After being drafted in the second round out of high school, Swarzak rose quickly, reaching the majors at age 23. He has been crushed as a starter in the big leagues, but he's only made 28 career starts -- less than one full season's worth. Could it be that the Twins aren't ready to give up on him as a potential rotation option?
Back in mid-December, Swarzak tweeted the following:
— Anthony Swarzak (@ASwarzak51) December 17, 2013
The comment didn't seem especially noteworthy at the time; like many young relievers, Swarzak would like a shot at starting and he was setting his sights high. But recently, on Sunday, Mike Berardino of the Pioneer Press dropped this tidbit:
— Mike Berardino (@MikeBerardino) January 12, 2014
The last part makes it sound like the Twins prefer Swarzak as a starter, which would be somewhat surprising since the righty thrived in a full-time relief role last season, proving invaluable as an inning-eating long man. With so many short starts, the team leaned heavily on him as Swarzak logged an MLB-high 96 innings out of the bullpen.
Beyond the rubber-arm factor, Swarzak pitched really well in relief. He posted a 2.91 ERA and 1.16 WHIP, ranking second and third in the pen respectively, and while his K-rate was average, that puts him above the majority of Twins pitchers.
I have long felt that Swarzak was among the team's most underrated players, and last year I would have loved to see him get a chance over the likes of Pedro Hernandez and P.J. Walters. At this point, I would still probably prefer him to Vance Worley or Andrew Albers.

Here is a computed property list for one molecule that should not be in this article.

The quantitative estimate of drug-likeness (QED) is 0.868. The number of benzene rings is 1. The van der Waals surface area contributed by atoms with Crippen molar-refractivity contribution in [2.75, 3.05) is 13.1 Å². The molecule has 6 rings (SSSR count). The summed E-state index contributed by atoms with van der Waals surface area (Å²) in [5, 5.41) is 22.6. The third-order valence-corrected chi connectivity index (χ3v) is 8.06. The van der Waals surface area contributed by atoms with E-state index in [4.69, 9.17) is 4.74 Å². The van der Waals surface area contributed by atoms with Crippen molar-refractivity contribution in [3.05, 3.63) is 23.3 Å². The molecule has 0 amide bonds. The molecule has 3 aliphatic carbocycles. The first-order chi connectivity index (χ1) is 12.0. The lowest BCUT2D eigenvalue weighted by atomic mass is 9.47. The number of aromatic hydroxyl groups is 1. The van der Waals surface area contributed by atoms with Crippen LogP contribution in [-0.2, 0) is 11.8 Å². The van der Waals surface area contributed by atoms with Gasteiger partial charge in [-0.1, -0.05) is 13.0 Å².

But with entrenched veterans now comprising nearly the entire rotation, and with both Scott Diamond and Samuel Deduno lacking options, Swarzak would have to be no higher than seventh in line for a rotation spot.
That seems like an odd switch to make when last year he was one of the bullpen's most valuable assets.
Maybe the Twins really believe he can turn a corner and distinguish himself from a sizable group of fringe starters contending for that fifth and final rotation spot. More likely, they're trying to build as much initial depth as possible (injuries can strike fast in spring training) and they feel that having him prepare as a starter will help condition his arm for a workload similar to last year.
Clearly, Swarzak would like to start. And you can make a pretty good case that he's earned the chance. But now that the Twins have gone out and purchased some established pitching depth, he's going to face a steep uphill climb trying to prove he can help the team as much in a starting role as he can relieving.